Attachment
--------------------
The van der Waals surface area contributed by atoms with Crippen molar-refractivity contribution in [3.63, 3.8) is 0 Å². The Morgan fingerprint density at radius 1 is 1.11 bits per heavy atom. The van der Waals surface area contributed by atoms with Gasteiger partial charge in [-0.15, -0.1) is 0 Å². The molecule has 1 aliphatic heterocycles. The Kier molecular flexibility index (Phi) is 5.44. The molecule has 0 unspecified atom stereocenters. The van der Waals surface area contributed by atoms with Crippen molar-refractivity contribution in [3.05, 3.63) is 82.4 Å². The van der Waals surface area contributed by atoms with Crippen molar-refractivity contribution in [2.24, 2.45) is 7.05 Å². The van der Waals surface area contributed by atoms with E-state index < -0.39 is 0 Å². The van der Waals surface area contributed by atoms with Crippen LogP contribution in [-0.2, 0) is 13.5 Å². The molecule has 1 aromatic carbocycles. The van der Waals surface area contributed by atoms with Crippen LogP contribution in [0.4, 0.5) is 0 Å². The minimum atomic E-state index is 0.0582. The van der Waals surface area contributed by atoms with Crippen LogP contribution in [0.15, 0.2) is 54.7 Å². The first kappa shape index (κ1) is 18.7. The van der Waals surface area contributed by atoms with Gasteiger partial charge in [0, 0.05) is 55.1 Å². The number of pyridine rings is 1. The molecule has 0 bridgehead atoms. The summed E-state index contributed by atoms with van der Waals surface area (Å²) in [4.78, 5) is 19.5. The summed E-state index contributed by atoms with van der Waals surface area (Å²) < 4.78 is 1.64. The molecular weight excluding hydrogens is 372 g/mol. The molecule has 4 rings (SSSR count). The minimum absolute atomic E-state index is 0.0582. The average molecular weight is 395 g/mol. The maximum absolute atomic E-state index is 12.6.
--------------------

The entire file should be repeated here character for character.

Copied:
The van der Waals surface area contributed by atoms with Crippen molar-refractivity contribution in [3.63, 3.8) is 0 Å². The Morgan fingerprint density at radius 1 is 1.11 bits per heavy atom. The van der Waals surface area contributed by atoms with Gasteiger partial charge in [-0.15, -0.1) is 0 Å². The molecule has 1 aliphatic heterocycles. The Kier molecular flexibility index (Phi) is 5.44. The molecule has 0 unspecified atom stereocenters. The van der Waals surface area contributed by atoms with Crippen molar-refractivity contribution in [3.05, 3.63) is 82.4 Å². The van der Waals surface area contributed by atoms with Crippen molar-refractivity contribution in [2.24, 2.45) is 7.05 Å². The van der Waals surface area contributed by atoms with E-state index < -0.39 is 0 Å². The van der Waals surface area contributed by atoms with Crippen LogP contribution in [-0.2, 0) is 13.5 Å². The molecule has 1 aromatic carbocycles. The van der Waals surface area contributed by atoms with Crippen LogP contribution in [0.4, 0.5) is 0 Å². The minimum atomic E-state index is 0.0582. The van der Waals surface area contributed by atoms with Crippen LogP contribution in [0.15, 0.2) is 54.7 Å². The first kappa shape index (κ1) is 18.7. The van der Waals surface area contributed by atoms with Gasteiger partial charge in [0, 0.05) is 55.1 Å². The number of pyridine rings is 1. The molecule has 0 bridgehead atoms. The summed E-state index contributed by atoms with van der Waals surface area (Å²) in [4.78, 5) is 19.5. The summed E-state index contributed by atoms with van der Waals surface area (Å²) < 4.78 is 1.64. The molecular weight excluding hydrogens is 372 g/mol. The molecule has 4 rings (SSSR count). The minimum absolute atomic E-state index is 0.0582. The average molecular weight is 395 g/mol. The maximum absolute atomic E-state index is 12.6.